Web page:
private static unsafe void CopyBitmapToDest(BitmapData sourcebtmpdata, BitmapData destbtmpdata, Point point)
{
    //TODO: It is expected that the bitmap PixelFormat is Format24bppRgb but this could change in the future
    const int pixelSize = 3;

    // calculate total number of rows to draw.
    var totalRow = Math.Min(
        destbtmpdata.Height - point.Y,
        sourcebtmpdata.Height);

    var rowSize = Math.Min(
        (destbtmpdata.Width - point.X) * pixelSize,
        sourcebtmpdata.Width * pixelSize);

    // starting point of copy operation
    byte* srcPtr = (byte*)sourcebtmpdata.Scan0;
    byte* destPtr = (byte*)destbtmpdata.Scan0 + point.Y * destbtmpdata.Stride;

    // loop through each row
    for (int i = 0; i < totalRow; i++) {

        // draw the entire row
        for (int j = 0; j < rowSize; j++)
            destPtr[point.X + j] = srcPtr[j];

        // advance each pointer by 1 row
        destPtr += destbtmpdata.Stride;
        srcPtr += sourcebtmpdata.Stride;
    }

}

Havn't tested it thoroughly but you should be able to get that to work.

I have removed multiplication operations from the loop (pre-calculated instead) and removed most branchings so it should be somewhat faster.

Let me know if this helps :-)

share|improve this answer
    
Thanks for that, just ran some tests and it's about 3 times slower! Can't understand it because it LOOKS faster. –  Lee Treveil Apr 11 '09 at 19:47
    
Bah! :-( ... I suppose Math.Min call's probably the culprit... anyway I'm off to sleep now ... –  chakrit Apr 11 '09 at 19:59

I am looking at your C# code and I can't recognize anything familiar. It all looks like a ton of C++. BTW, it looks like DirectX/XNA needs to become your new friend. Just my 2 cents. Don't kill the messenger.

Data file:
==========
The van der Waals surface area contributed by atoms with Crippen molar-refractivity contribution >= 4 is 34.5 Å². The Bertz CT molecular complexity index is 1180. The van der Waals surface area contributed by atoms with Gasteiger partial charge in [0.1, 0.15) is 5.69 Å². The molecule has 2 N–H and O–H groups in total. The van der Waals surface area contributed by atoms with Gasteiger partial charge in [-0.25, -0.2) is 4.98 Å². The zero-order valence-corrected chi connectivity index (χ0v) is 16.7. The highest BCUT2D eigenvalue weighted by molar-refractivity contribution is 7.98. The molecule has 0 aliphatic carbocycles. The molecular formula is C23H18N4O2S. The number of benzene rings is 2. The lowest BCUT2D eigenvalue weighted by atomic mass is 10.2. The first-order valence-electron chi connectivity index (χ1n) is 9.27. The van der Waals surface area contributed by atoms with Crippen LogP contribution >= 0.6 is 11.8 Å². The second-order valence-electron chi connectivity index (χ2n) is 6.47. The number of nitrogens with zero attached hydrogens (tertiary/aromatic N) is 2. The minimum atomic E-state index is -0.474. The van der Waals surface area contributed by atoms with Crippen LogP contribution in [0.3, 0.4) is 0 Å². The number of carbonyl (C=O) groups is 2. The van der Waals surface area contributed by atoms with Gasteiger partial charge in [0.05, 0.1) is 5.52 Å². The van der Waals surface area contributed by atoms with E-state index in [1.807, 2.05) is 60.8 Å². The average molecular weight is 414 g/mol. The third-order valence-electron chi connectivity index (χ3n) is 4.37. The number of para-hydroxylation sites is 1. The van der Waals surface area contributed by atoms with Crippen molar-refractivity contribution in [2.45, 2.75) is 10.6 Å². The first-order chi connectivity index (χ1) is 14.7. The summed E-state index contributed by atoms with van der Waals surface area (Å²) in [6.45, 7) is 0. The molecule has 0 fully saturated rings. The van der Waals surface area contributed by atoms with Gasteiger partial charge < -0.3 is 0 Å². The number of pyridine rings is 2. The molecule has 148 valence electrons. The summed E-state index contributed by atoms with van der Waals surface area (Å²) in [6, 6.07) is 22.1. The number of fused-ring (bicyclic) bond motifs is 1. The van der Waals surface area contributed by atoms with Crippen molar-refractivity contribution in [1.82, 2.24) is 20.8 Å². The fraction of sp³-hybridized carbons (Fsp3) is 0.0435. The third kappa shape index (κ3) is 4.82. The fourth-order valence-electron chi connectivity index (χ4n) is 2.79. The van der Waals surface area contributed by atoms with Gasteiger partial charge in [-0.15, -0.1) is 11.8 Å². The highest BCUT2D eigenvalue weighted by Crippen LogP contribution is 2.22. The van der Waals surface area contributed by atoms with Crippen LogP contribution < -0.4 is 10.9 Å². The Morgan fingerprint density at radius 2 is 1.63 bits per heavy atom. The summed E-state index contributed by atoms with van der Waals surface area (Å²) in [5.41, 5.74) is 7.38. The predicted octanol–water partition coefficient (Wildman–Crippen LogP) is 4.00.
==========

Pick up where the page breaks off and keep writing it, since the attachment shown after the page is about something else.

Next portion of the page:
If you must rely on CPU to do this: I've done some 24-bit layout optimizations myself, and I can tell you that memory access speed should be your bottleneck. Use SSE3 instructions for fastest possible bytewise access. This means C++ and embedded assembly language. In pure C you'll be 30% slower on most machines.

Keep in mind that modern GPUs are MUCH faster than CPU in this sort of operations.

share|improve this answer
    
If I had the time and the resources I probably would implement DirectX for the rendering part but at the moment i'm just looking to squeeze as much perf out of that method as possible. –  Lee Treveil May 10 '09 at 2:22

I am not sure if this will give extra performance, but I see the pattern a lot in Reflector.

So:

int srcByte = j *3;
destRowPtr[(firstBlueByte)] = srcRowPtr[srcByte];
destRowPtr[(firstBlueByte) + 1] = srcRowPtr[srcByte + 1];
destRowPtr[(firstBlueByte) + 2] = srcRowPtr[srcByte + 2];

Becomes:

*destRowPtr++ = *srcRowPtr++;
*destRowPtr++ = *srcRowPtr++;
*destRowPtr++ = *srcRowPtr++;

Probably needs more braces.

If the width is fixed, you could probably unroll the entire line into a few hundred lines. :)

Update

You could also try using a bigger type, eg Int32 or Int64 for better performance.

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Alright, this is going to be fairly close to the line of how many ms you can get out of the algorithm, but get rid of the call to Math.Min and replace it with a trinary operator instead.

Generally, making a library call will take longer than doing something on your own and I made a simple test driver to confirm this for Math.Min.

using System;
using System.Diagnostics;

namespace TestDriver
{
    class Program
    {
        static void Main(string[] args)
        {
            // Start the stopwatch
            if (Stopwatch.IsHighResolution)
            { Console.WriteLine("Using high resolution timer"); }
            else
            { Console.WriteLine("High resolution timer unavailable"); }
            // Test Math.Min for 10000 iterations
            Stopwatch sw = Stopwatch.StartNew();
            for (int ndx = 0; ndx < 10000; ndx++)
            {
                int result = Math.Min(ndx, 5000);
            }
            Console.WriteLine(sw.Elapsed.TotalMilliseconds.ToString("0.0000"));
            // Test trinary operator for 10000 iterations
            sw = Stopwatch.StartNew();
            for (int ndx = 0; ndx < 10000; ndx++)
            {
                int result = (ndx < 5000) ? ndx : 5000;
            }
            Console.WriteLine(sw.Elapsed.TotalMilliseconds.ToString("0.0000"));
            Console.ReadKey();
        }
    }
}

The results when running the above on my computer, an Intel T2400 @1.83GHz. Also, note that there is a bit of variation in the results, but generally the trinay operator is faster by about 0.01 ms. That's not much, but over a big enough dataset it will add up.

Using high resolution timer
0.0539
0.0402